As I've stated on numerous occasions, the Republican and Democratic parties are not twins. (For a brief yet persuasive argument on this topic, view "Debunking The Twin Party Myth: How Republican and Democratic Parties Differ.") One salient indicator of the disparities between the two parties is the racism that can be noted in the GOP, which I discussed in "Yes, The Republican Party is Racist." But, as the Supreme Court's DOMA ruling indicated, gay marriage is another significant issue through which the differences between the Republican and Democratic parties becomes plain. At this point, only 3 Senate Democrats oppose the legalization of gay marriage. Yet 59% of Republicans are against it. Thus the subject of gay marriage-like a plethora of other political issues I've discussed on my blog-proves that the Democratic Party is the more progressive of the two. Here's a brief recap of some significant DOMA-related realities.
1. Following the DOMA ruling, Republican conservative Michele Bachmann asserted that the Supreme Court's decision violated the rights of the individuals within the states where the law was applicable. How? In short, Bachmann argued that citizens of the states where DOMA was applicable had already cast votes demonstrating their accedence to the notion that marriage should be defined as a union between a man and a woman. When asked for her thoughts regarding Bachmann's assessments about the issue, Democratic representative Nancy Pelosi responded, "Who cares?" Although Pelosi's response to Bachmann shouldn't be taken as a reflection of how all liberal Democrats view the issue, I have to conclude that it's a fairly good summary. As mentioned earlier, only 3 Senate Democrats are opposing gay marriage at this point. Moreover, liberals have a proclivity for emphasizing equality over the advancement of religious views that could potentially limit opportunities for parity. And that's essentially what Bachmann's arguments against same-sex unions did, given the fact that she asserted God-not a judicial body-is the one who should define marriage. (I discuss Nancy Pelosi's response to Bachmann in a bit more detail at "Who Cares? Understanding an Important (And Importunate) Inquiry?")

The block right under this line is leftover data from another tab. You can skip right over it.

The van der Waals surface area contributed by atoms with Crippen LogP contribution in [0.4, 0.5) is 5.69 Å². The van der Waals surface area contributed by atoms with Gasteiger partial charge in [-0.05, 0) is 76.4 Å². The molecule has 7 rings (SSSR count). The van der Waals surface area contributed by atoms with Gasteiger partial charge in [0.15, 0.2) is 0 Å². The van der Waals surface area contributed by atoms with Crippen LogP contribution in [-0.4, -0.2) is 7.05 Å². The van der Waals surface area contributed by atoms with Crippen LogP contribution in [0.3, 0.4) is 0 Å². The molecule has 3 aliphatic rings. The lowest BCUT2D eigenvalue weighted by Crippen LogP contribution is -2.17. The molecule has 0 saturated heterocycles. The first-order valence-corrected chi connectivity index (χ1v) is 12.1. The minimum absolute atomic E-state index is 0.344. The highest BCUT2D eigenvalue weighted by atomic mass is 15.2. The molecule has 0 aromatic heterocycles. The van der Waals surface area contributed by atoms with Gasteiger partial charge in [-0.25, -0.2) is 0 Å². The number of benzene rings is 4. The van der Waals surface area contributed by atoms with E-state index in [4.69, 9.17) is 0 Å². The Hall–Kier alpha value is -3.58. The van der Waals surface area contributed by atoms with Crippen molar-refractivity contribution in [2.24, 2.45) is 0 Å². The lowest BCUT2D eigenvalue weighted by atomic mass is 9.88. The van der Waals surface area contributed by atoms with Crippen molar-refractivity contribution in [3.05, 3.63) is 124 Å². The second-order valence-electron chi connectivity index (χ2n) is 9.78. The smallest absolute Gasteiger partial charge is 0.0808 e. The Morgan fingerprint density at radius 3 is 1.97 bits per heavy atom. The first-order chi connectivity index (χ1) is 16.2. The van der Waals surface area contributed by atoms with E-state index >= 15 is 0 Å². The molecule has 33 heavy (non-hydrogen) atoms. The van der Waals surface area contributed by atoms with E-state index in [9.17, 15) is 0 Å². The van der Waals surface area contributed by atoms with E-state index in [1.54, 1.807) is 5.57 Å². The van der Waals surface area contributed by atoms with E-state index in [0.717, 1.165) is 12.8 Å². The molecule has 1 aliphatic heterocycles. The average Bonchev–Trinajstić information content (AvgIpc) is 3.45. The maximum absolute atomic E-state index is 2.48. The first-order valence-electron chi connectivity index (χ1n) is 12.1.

2. In "DOMA: More Suppositions/Speculations," I talk about the confluence between the Supreme Court's ruling on the issue of gay marriage and Brown vs. Board of Education. As many may already know, the latter juridical ruling involved the Supreme Court deciding that states did not have the right to keep schools segregated. The ruling was at least in part rooted in the fact that the schools did not conform to the "separate but equal" principle which was used to legitimate the practice of segregation. Rather, the schools attended by the black children were qualitatively inferior to those of the white children. Thus the Supreme Court decision to delegalize the practice of having segregated schools was based on the principle of equality. Likewise, the Supreme Court's decision to strike down DOMA was at least partially rooted in the idea that the measure promoted inequality. How? By precluding gay couples from attaining the same economic privileges that their heterosexual counterparts had access to through marriage contracts. Once we recognize that the Republican opposition to same-sex unions ultimately constitutes hostility towards economic parity, the morally dubious nature of their collective decision to challenge the legalization of gay marriage becomes plain.
In his own article about DOMA, Manil Suri talks about the image of fairness and equality that America has in the minds of many people throughout the world. He goes on to argue that the DOMA ruling is a stride towards even greater equality. This assessment is astute, accurate. Now that we understand which party is opposing forward progress and the expansion of liberties in the United States, we should think critically about how to continue critiquing the Republican rhetoric and realities that put inequality in perpetuity.